“One of the Biggest Arson Cases in American History”

In 1992, there were more than 75 suspicious fires set in Seattle, Washington within a 6-month time period. 

The case was eventually solved with the help of behavioral profiling, hypnosis, and a piece of art. 

August 9, 1992: 3 churches were engulfed in flames within a few miles of one another.

  • Arson dogs found no flammable liquids or accelerants 
  • No vandalism
  • Motive appeared to be “thrill seeking”
  • All started the same way; ground floor at waist level

Over the next several weeks, 8 more churches fires; 6 of them Lutheran.

Eventually moved to businesses and homes.

In a single night, there were 12 different arson fires; none of them used accelerants.

August 1992 – January, 1993: Nearly every night there was another arson fire.

Despite all-night patrols, the fires continued.

Fires were often set in different parts of town near different fire departments.

Criminal profile: 

  • White
  • Late teens / early 20s
  • Alcohol / drug problems
  • Intelligent
  • Underachiever
  • Major life trauma
  • Salesman / delivery man

Fire #28: Two fingerprints were found on a window left by the arsonist; did not match to anyone in criminal database.

Fire #42: Urine found in snow near the fir; unfortunately, there were too few cells for DNA profile.

September 22, 1992: Fire at senior citizen home; 3 women died.

Tip line was then opened. Woman called in saying she bumped into a man near the fire who smelled like alcohol and was very well dressed. Said he was talking about the fires but she could not remember a distinct description of him. Forensic hypnosis was then used, for one of the first times in history; woman could then recall 4 digits from the license plate.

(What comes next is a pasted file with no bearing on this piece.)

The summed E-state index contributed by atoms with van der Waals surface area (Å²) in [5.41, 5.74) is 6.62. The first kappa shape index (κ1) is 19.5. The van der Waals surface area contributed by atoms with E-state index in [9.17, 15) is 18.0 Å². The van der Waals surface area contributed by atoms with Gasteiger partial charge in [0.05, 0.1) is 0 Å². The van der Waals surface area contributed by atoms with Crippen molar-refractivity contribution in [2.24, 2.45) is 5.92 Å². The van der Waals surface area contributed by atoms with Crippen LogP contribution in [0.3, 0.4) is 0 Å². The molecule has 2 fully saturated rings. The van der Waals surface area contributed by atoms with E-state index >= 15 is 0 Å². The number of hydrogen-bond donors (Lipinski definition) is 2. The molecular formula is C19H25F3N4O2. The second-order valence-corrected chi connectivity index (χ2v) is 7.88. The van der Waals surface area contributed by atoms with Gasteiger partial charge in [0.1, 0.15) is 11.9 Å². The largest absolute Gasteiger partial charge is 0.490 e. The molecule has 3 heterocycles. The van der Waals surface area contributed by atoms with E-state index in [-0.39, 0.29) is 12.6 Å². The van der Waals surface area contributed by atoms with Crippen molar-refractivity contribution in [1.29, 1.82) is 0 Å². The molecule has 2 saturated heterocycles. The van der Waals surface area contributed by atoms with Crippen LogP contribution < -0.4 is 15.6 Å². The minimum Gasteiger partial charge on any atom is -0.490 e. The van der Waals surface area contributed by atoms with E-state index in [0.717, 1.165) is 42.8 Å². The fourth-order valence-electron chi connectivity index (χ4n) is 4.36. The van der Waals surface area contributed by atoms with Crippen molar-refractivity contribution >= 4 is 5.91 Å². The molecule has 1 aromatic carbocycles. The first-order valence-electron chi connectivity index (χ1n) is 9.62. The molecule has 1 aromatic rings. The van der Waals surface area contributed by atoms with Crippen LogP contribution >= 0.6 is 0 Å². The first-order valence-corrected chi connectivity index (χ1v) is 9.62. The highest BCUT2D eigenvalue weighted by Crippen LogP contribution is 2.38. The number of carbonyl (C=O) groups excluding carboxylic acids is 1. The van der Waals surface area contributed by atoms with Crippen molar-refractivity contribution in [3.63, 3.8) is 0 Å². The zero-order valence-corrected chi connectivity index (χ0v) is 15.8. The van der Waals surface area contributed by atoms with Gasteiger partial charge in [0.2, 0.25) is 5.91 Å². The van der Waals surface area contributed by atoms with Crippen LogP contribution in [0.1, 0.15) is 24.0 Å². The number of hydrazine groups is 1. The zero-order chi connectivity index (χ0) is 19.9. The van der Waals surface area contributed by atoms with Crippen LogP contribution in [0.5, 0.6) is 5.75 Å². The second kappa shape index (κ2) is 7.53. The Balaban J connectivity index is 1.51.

She was also able to provide a composite drawing of the suspect with the help of a forensic artist.

Composites were then sent to be published in the local newspapers.

Once he saw the sketch, a man named George Keller called the police to tell them he believed the arsonist was his son, Paul. Upon comparison to the sketch, the two looked strikingly similar. 

His father also said he matched every characteristic from the criminal profile.

Paul Keller was 27-years-old; the oldest of 3 children in a deeply religious Lutheran family.

He was a salesman who crossed all areas the where the fires were set.

Paul’s father said that he had always been obsessed with fires. He set his first fire at 9-years-old, and at one time had applied to be a firefighter, but was eventually rejected. 

He also had done poorly in school, had problems with alcohol, and was in the midst of a divorce at the times of the fires. 

Moreover, the first three numbers of his license plate matched the numbers said by the hypnotized woman. His fingerprints also matched the ones found at the window at fire #28. 

Later, Paul admitted he was sexually molested by a volunteer firefighter at the age of 12.

Paul Keller was convicted of arson and murder, and was senteced to 99 years in prison. He won’t be eligible for parole until he’s 113-years-old.

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Tongue Prints

While fleeing the scene after a bank robbery, an unknown woman attempted to run out of the building, but couldn’t get the door open fast enough, and accidentally ran into it face first. The part of the door she hit, however, had a clear surface, which left behind distinct residue from her face when the two made contact.

Security cameras showed that her mouth was open when her face hit the door, leading detectives to conclude that the residue left behind was actually from her tongue. After careful analysis, experts confirmed that her tongue print could be lifted from the surface of the door, which like fingerprints, are completely unique, and exclusively tied to just one individual.

After tracking down other leads on the case, detectives narrowed down their suspect list, and compared their tongue prints to the print left on the door. Low and behold, one suspect’s tongue perfectly matched the print from the crime scene, which ended up being the linchpin in court that led to her conviction.